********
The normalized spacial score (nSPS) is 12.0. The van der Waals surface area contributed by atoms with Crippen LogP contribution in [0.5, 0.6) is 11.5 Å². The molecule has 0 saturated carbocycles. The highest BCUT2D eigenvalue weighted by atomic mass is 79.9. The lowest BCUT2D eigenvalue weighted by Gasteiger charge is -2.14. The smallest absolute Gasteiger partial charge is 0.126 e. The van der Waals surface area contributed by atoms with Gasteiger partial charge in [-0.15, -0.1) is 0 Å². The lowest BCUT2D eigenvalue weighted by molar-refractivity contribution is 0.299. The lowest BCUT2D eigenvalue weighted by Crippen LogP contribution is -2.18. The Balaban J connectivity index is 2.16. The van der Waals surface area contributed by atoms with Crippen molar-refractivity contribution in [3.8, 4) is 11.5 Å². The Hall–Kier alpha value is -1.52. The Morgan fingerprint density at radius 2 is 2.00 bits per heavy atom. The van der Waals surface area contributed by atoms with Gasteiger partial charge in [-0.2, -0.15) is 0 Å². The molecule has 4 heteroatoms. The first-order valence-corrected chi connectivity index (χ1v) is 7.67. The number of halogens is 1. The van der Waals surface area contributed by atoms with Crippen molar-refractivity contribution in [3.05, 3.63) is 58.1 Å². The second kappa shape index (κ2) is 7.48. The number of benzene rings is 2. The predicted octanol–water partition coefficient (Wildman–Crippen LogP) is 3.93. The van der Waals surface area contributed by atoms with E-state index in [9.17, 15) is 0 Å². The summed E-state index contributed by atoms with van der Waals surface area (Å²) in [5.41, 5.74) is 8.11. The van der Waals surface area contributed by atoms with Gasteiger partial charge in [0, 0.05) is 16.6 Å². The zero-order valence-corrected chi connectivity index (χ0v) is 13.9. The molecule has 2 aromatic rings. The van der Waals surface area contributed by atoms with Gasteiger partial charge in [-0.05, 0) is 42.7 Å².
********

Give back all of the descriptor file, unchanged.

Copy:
The normalized spacial score (nSPS) is 12.0. The van der Waals surface area contributed by atoms with Crippen LogP contribution in [0.5, 0.6) is 11.5 Å². The molecule has 0 saturated carbocycles. The highest BCUT2D eigenvalue weighted by atomic mass is 79.9. The lowest BCUT2D eigenvalue weighted by Gasteiger charge is -2.14. The smallest absolute Gasteiger partial charge is 0.126 e. The van der Waals surface area contributed by atoms with Gasteiger partial charge in [-0.15, -0.1) is 0 Å². The lowest BCUT2D eigenvalue weighted by molar-refractivity contribution is 0.299. The lowest BCUT2D eigenvalue weighted by Crippen LogP contribution is -2.18. The Balaban J connectivity index is 2.16. The van der Waals surface area contributed by atoms with Crippen molar-refractivity contribution in [3.8, 4) is 11.5 Å². The Hall–Kier alpha value is -1.52. The Morgan fingerprint density at radius 2 is 2.00 bits per heavy atom. The van der Waals surface area contributed by atoms with Gasteiger partial charge in [-0.2, -0.15) is 0 Å². The molecule has 4 heteroatoms. The first-order valence-corrected chi connectivity index (χ1v) is 7.67. The number of halogens is 1. The van der Waals surface area contributed by atoms with Crippen molar-refractivity contribution in [3.05, 3.63) is 58.1 Å². The second kappa shape index (κ2) is 7.48. The number of benzene rings is 2. The predicted octanol–water partition coefficient (Wildman–Crippen LogP) is 3.93. The van der Waals surface area contributed by atoms with E-state index in [9.17, 15) is 0 Å². The summed E-state index contributed by atoms with van der Waals surface area (Å²) in [5.41, 5.74) is 8.11. The van der Waals surface area contributed by atoms with Gasteiger partial charge in [0, 0.05) is 16.6 Å². The zero-order valence-corrected chi connectivity index (χ0v) is 13.9. The molecule has 2 aromatic rings. The van der Waals surface area contributed by atoms with Gasteiger partial charge in [-0.05, 0) is 42.7 Å².